thousands of pounds worth of diamonds.
smash (hit violently), shatter (break into many pieces)
expensive, fancy, luxury
staff vs police
only just adv. not long ago/ before 刚刚
Has it ever happen to you? Have you ever put your trousers in the washing machine and then remember there was a large bank note in your back pocket? When you rescued your trousers, did you find the note was whiter than white? People who live in Britain needn’t despair when they make mistakes like this (and a lot of people do)!
Fortunately for them, the Bank of England has a team called Mutilated Ladies which deals with claims from people who fed their money to a machine or to their dog. Dogs, it seems, love to chew up money! A recent case concerns Jane Butlin whose finance, John, runs a successful furniture business. John had a very good day and put his wallet containing 3000 pounds into the microwave for safekeeping. Then he and Jane went horse-riding. When they got home, Jane cooked their dinner in the microwave oven and without realizing it, cooked her fiance’s wallet as well. Imagine their dismay when they found a beautifully-cooked wallet and notes turned to ash!
John went to see his bank manager who sent the remains of wallet and the money to the special department of the Bank of England in Newcastle: the Mutilated Ladies! They examined the remains and John got all his money back. ‘So long as there’s something to identify, we will give people their money back,’ said a spokeswoman for the Bank. ‘Last year, we paid 1.5 million pounds on 21,000 claims.’
mutilate, maim, paralyze, cripple, disable, handicap
chew, bite, gobble, devour, swallow, nibble
bridesmaid, maid of honor | groomsman, best man
newlyweds, happy couple
happen to do | sth happen to sb. | come up to
sth. occur to sb.
remember / recall / recollect sth
remind sb of sth
bill, note, coin, change
rescue/save | come / go to one’s rescue | pick up sb. | salvage sth from … | savior, a knight in shining armor
despair of sb., despair of (doing) sth | in despair
deal with / attend to / see to / cope with / tackle / handle
feed sth to sb. | feed sb on sth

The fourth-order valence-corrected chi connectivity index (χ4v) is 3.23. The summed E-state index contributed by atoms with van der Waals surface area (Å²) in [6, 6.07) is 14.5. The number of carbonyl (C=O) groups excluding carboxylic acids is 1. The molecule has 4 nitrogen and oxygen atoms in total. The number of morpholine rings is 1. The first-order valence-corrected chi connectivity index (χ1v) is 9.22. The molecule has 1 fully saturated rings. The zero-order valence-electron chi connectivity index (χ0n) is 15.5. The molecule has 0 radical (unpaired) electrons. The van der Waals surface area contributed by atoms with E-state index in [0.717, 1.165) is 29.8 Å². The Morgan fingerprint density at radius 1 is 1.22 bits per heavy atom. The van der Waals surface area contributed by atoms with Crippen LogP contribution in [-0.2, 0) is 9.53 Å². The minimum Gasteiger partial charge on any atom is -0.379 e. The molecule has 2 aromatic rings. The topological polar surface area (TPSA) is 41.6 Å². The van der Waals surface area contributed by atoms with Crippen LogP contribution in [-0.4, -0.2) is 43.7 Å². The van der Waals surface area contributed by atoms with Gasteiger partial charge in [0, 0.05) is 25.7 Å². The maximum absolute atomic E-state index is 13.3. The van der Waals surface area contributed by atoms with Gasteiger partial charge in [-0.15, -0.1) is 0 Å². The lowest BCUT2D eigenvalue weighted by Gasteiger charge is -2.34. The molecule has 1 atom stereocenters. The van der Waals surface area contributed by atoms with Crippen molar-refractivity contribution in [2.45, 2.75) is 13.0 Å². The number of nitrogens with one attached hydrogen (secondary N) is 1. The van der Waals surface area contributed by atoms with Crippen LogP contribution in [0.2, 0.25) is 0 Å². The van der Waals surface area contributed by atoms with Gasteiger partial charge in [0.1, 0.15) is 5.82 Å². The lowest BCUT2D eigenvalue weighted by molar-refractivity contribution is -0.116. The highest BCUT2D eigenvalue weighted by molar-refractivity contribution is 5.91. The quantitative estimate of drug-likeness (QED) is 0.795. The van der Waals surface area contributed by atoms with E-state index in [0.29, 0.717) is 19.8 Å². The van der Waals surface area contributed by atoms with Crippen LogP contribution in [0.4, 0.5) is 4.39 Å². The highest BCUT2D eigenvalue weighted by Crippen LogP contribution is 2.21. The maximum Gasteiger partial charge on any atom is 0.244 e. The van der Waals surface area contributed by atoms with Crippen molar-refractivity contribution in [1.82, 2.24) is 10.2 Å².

concern… ; be concerned with …
The Great St Bernard Pass connects Switzerland to Italy. At 2470 metres, it is the highest mountain pass in Europe. The famous monastery of St Bernard, which was founded in the eleventh century, lies about a mile away. For hundreds of years, St Bernard dogs have saved the lives of travellers crossing the dangerous Pass. These friendly dogs, which were first brought from Asia, were used as watch-dogs even in Roman times. Now that a tunnel has been built through the mountains, the Pass is less dangerous, but each year, the dogs are still sent out into the snow whenever a traveller is in difficulty. Despite the new tunnel, there are still a few people who rashly attempt to cross the Pass on foot.
During the summer months, the monastery is very busy, for it is visited by thousands of people who cross the Pass in cars, As there are so many people about, the dogs have to be kept in a special enclosure. In winter, however, life at the monastery is quite different. The temperature drops to -30 and very few people attempt to cross the Pass. The monks Prefer winter to summer for they have more privacy. The dogs have greater freedom, too, for they are allowed to wander outside their enclosure. The only regular visitors to the monastery in winter are parties of skiers who go there at Christmas and Easter. These young people, who love the peace of the mountains, always receive a warm Welcome at St Bernard’s monastery.
- connect A with / to B | link A with/to B | join A to B |
associate A with B
relate A to B
at an altitude of …
Being at 2,473 meters, …
bring … from …: 从……带来……
introduce … from …: 从……引进……
now (that) conj. 同时表示时间和原因
- rash, reckless, impulsive
cross the pass on foot
cross the pass in cars
cross + 宾语 + 方式状语
fly across the English Channel
动词 + across + 宾语
cross the pass on foot